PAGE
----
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Friday, 29 April 2011

Kidlit for Grownups

I’ve been reading some blogs recently and have come to a bit of an epiphany about my writing.
I feel like I should be standing up in the middle of a group or something and saying:
“Hello, my name is Garry, and I write Kidlit for grownups.”

So how have I come to this startling discovery? Well… Once upon a time, a young man started writing stories. He didn’t particularly know where or by whom these tails would be read, and he didn’t particularly care. He wrote about the fantastical things that interested him. He wrote to escape the mounting pressures that came hand-in-glove with early adulthood. But most of all he wrote because he wanted to.
He wasn’t very technically proficient at it, some say he still isn’t, but that wasn’t the point. He still remembered that wide-eyed imagination of childhood, well enough to capture it with pen and paper… Oh yes, he used pen and paper, computers were in their infancy back then, and he didn’t own a typewriter. There weren’t many typewriters around in the small mining-village where he grew up.

He wrote of adventure and of life as he saw it, and he still does, even in this very blog.
Since those early days that young man had grown up, and relatively old. He had gone through college, got married, and has read a fair amount of ‘Literature,’ in his life, and invariably thought ‘fine, but where’s the story?’

As I said it was only while reading other peoples comments in their blogs that I realised I had always been re-writing those adventure tales of my youth.
On one hand what I write can be seen as closely following the constructs of ‘traditional children’s literature,’ in the sense of the type of books that were intentionally written for children up to around the age of twelve: just before the teen thing kicks in.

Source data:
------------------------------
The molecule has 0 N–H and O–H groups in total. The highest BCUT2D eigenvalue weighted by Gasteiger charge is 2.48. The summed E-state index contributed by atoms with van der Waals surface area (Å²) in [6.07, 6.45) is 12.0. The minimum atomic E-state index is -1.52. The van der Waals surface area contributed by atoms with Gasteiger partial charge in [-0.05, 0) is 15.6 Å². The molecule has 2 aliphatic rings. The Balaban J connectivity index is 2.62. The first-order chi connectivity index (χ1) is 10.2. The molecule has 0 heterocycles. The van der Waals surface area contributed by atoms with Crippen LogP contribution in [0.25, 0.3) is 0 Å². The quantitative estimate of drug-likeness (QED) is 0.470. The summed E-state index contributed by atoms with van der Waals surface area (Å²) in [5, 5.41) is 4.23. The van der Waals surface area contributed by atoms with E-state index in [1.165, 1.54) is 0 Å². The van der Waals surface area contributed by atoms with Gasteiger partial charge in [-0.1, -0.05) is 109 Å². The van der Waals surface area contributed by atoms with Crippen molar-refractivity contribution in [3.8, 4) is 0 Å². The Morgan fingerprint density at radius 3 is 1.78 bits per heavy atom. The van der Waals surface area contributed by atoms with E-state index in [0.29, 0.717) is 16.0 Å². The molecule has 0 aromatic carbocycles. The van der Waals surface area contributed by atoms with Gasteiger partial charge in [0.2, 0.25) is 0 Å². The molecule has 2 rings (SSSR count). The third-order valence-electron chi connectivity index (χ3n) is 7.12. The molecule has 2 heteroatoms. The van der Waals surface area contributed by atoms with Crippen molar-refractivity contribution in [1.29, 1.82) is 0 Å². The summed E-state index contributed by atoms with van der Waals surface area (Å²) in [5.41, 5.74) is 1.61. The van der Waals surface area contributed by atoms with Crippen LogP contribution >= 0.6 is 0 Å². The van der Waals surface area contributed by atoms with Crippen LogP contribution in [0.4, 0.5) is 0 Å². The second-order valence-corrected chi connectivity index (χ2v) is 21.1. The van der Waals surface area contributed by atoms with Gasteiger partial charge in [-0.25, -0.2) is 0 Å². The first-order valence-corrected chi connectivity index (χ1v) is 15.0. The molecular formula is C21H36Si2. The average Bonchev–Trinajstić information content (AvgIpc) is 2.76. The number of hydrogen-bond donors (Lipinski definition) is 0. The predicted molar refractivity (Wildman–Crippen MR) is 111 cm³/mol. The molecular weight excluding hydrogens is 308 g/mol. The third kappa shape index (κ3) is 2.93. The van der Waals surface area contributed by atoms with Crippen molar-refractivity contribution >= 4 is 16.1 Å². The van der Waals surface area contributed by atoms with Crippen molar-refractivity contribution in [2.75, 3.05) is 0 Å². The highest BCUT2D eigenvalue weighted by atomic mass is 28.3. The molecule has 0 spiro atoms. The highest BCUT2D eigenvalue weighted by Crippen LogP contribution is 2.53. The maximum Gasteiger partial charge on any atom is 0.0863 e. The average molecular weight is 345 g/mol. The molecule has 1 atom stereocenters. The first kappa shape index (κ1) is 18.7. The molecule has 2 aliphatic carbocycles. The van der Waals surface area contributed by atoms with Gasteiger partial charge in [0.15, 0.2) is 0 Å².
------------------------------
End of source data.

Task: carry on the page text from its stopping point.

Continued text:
But I’m also writing for myself and for other adults, in that I put adult emotions, fears, and desires into my work. I try to make ‘real’ characters that don’t always do the ‘right’ thing. I suppose I do have a morel in there, if you look for it, but it certainly is a shade or two away from the black-and-white morality of those old children’s stories.
This is perhaps why ‘Alice in Wonderland’ has stayed with me throughout my life. On the face of it, it is a simple children’s story, but on re-reading an older person may see beyond the surface to a slightly darker world-view.
I’ve noticed that my more recent work has concentrated in bringing this under-darkness out into the open. A sort of “Outed Alice,” now there’s a title I should think about!

So is there a market for this type of writing?

 Is the recent mainstream shift towards the ‘Harry Potter’ and ‘Twilight’ type of YA orientated writing an indication of people’s desire to (re)read those old-style adventure stories of their youth? Or is the recent fantasy/wizards/vampire phenomenon a symptom of something else?

I’d say my stuff is a bit more edgy than the HP, Twilight stories. I’m trying to point people at the grey-areas a bit more, but still have that ripping-yarn quality. Perhaps I’m not there yet, but I will keep trying.
I’m still not entirely sure where to market a lot of my work, but the advent of e-pub looks like a possibility. The major problem there is getting people to notice a needle in a needle-stack! The thing is, now I do care. I want to know if someone likes my work, or hates it, or is utterly ambivalent. Ether way, I care.

“Hello, my name is Garry, and I’d like to know what you think…”


  1. I also think there is plenty of market for darker more ambigious YA.

  2. I have been told this type of story can have YA appeal, and I can sort-of see why. I agree the YA market can sustain more ambiguous fiction. Apparently they are also seeing a swing towards more ambiguous computer games amongst the mid-to-late teen market.

    I think it shows that teens are able to look at appreciate and understand the grey-areas in stories. They don’t need to be strict morality tales.